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The Ruby vs. PHP BDD Beauty Contest: no contest

For the last week I’ve been writing a Drupal utility in Ruby. This is a dubious decision, because most Drupal developers would prefer a tool written in Drupal’s native PHP. It’s less hassle to install, and less hassle to modify.

But I went with Ruby anyway, at least for version 0.1 – partly to keep myself in practice, and partly as an excuse to work out with RSpec, the Behavior Driven Development (BDD) framework for Ruby.

With BDD, before you write your code, you write a spec. Here’s a section of one of my specs – it describes an Environment object that can parse a Unix command line and pick out the arguments and the option flags:

 1 describe Environment, "created from the command line" do
 2   before(:each) do
 3     @env =
 4   end
 6   it "should set the usage message attribute" do
 7     args = %w(foo bar baz quux)
 8     @env.parse_command_line(args)
 9     @env.usage_message.should_not be_empty
10   end
12   it "should recognize arguments that are not options" do
13     args = %w(foo bar baz quux)
14     @env.parse_command_line(args)
15     @env.should have(4).args
16   end
18   it "should throw an exception if an illegal option is provided" do
19     args = %w(foo -z bar)
20     lambda { @env.parse_command_line(args) }.should raise_error
21   end
23   it "should allow the cvs path to be set" do
24     test_path = '/bin/cvs'
25     args = ['--cvspath', test_path]
26     @env.parse_command_line(args)
27     @env.get_option(:cvs_command_path).should == test_path
28   end
30   it "should be invalid if cvs path does not exist" do
31     args = ['--cvspath', 'nonexistent']
32     @env.parse_command_line(args)
33     @env.should_not be_valid
34     @env.errors.should have_at_least(1).error
35     @env.errors_on(:cvs_path).should have(1).error
36     @env.errors_on(:cvs_path).should match(/not exist/)
37   end
38 end

The idea is that you write a sentence about what the code should do, along with an executable description that demonstrates the sentence. Then you write the code itself until the description runs without failing.

Advocates of Test-Driven Development (TDD) will recognize this as nearly the same thing. But it does have a few advantages:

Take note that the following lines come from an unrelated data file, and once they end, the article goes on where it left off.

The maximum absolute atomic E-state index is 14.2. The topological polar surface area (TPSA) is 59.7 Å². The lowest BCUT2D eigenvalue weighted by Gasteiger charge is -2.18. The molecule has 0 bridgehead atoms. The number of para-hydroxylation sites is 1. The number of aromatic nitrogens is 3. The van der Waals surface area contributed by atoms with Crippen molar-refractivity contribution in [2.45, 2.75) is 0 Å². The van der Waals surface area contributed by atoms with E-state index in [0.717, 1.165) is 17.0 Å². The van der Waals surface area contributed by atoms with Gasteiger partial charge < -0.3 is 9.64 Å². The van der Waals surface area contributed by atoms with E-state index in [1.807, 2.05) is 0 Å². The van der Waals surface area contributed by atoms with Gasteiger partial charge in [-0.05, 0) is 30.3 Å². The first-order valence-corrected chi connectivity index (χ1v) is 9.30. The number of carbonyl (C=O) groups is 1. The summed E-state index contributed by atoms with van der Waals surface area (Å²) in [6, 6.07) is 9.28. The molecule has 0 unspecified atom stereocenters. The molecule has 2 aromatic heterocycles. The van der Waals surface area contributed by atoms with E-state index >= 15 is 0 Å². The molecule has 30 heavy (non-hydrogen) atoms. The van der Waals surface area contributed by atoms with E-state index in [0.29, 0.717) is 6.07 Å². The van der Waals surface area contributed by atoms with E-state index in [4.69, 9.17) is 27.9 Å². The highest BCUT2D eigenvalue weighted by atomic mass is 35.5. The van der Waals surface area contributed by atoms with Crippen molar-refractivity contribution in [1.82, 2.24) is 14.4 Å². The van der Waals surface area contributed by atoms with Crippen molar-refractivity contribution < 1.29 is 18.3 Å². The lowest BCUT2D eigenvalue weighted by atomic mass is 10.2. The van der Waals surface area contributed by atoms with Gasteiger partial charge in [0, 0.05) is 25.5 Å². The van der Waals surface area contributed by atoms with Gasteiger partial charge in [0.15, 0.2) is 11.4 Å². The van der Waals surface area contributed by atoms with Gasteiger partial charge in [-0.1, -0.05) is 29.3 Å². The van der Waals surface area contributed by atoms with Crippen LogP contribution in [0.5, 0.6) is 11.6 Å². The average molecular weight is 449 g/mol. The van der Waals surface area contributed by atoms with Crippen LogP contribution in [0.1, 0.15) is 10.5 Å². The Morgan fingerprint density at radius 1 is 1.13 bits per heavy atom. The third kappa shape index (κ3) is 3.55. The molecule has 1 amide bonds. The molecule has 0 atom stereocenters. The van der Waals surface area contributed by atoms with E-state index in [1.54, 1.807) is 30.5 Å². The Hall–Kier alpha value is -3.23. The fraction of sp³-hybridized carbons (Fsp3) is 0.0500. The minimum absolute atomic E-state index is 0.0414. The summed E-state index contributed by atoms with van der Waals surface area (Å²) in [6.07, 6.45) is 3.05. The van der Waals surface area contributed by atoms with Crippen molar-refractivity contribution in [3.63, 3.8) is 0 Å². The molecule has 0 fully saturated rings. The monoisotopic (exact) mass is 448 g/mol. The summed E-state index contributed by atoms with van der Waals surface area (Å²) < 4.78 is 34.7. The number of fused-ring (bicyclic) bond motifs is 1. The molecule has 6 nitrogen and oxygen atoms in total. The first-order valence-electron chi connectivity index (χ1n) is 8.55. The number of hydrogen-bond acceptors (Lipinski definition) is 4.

• BDD avoids using the word “test”, which carries uncomfortable connotations like “broken” and “buggy” and “ISO 9002” and “let’s do that last, after the documentation”. BDD uses words like “describe” and “should” to guide you into a proper, positive frame of mind.

  • BDD in Ruby uses nifty readable syntax. The syntax is astoundingly addictive. Why read this:

assert(wallet.dollars >= 2e6)

when you can read this:

wallet.should have_at_least(2e6).dollars

or this:

bank = mock('a bank with 2 million dollars')

Oh, sweet RSpec mock syntax. How I wish you had an equivalent in other important languages, like PHP!

Well, the good news is that PHP has testing advocates of its own. Mock objects are apparently well covered by Simpletest, which just happens to be Drupal’s preferred PHP testing library. And the syntax looks familiar – it’s quite nice, despite some additional clutter:

$observer = $this->getStub('Observer', array('update'));

Meanwhile, at least one person, Pádraic Brady, is working on a BDD framework for PHP: the PHPSpec project. Unfortunately, the results are… less nice:

 1 <?php
 2 class DescribeNewBowlingGame extends PHPSpec_Context {
 3   private $_bowling = null;     
 5   public function before() {        
 6     $this->_bowling = new Bowling;    
 7   }    
 9   public function itShouldScore0ForGutterGame() {   
10     for ($i=1; $i<=20; $i++) {
11       $this->_bowling->hit(0);
12     } 
13     $this->spec($this->_bowling->score)->should->equal(0);
14   } 
15 }

Compare this to the RSpec code which inspired it:

describe Bowling do
  before(:each) do
    @bowling =

  it "should score 0 for gutter game" do
    20.times { @bowling.hit(0) }
    @bowling.score.should == 0

It’s enough to make you cry.

The thing is, I’m completely convinced that Pádraic is doing the best he can. I am no expert on PHP syntax, having learned it by osmosis from Drupal code, and maybe after I finish Programming PHP I’ll know better, but PHPSpec seems to be fundamentally stymied by the ugly syntax of PHP. Specifically:

What’s :this?